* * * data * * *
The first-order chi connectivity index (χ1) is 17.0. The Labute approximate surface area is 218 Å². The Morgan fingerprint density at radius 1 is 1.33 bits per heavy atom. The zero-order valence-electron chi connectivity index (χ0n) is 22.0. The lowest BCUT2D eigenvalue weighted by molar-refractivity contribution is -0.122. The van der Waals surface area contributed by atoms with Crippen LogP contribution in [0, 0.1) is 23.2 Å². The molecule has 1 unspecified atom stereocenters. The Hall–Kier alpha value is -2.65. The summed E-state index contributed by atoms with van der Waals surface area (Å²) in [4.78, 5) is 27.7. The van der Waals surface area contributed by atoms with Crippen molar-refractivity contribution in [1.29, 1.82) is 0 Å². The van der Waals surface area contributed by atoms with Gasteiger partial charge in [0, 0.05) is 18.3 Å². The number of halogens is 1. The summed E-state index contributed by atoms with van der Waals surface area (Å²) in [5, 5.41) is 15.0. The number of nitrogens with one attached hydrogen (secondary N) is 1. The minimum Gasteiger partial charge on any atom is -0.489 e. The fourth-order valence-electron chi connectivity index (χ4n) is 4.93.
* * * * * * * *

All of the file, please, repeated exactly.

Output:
The first-order chi connectivity index (χ1) is 17.0. The Labute approximate surface area is 218 Å². The Morgan fingerprint density at radius 1 is 1.33 bits per heavy atom. The zero-order valence-electron chi connectivity index (χ0n) is 22.0. The lowest BCUT2D eigenvalue weighted by molar-refractivity contribution is -0.122. The van der Waals surface area contributed by atoms with Crippen LogP contribution in [0, 0.1) is 23.2 Å². The molecule has 1 unspecified atom stereocenters. The Hall–Kier alpha value is -2.65. The summed E-state index contributed by atoms with van der Waals surface area (Å²) in [4.78, 5) is 27.7. The van der Waals surface area contributed by atoms with Crippen molar-refractivity contribution in [1.29, 1.82) is 0 Å². The van der Waals surface area contributed by atoms with Gasteiger partial charge in [0, 0.05) is 18.3 Å². The number of halogens is 1. The summed E-state index contributed by atoms with van der Waals surface area (Å²) in [5, 5.41) is 15.0. The number of nitrogens with one attached hydrogen (secondary N) is 1. The minimum Gasteiger partial charge on any atom is -0.489 e. The fourth-order valence-electron chi connectivity index (χ4n) is 4.93.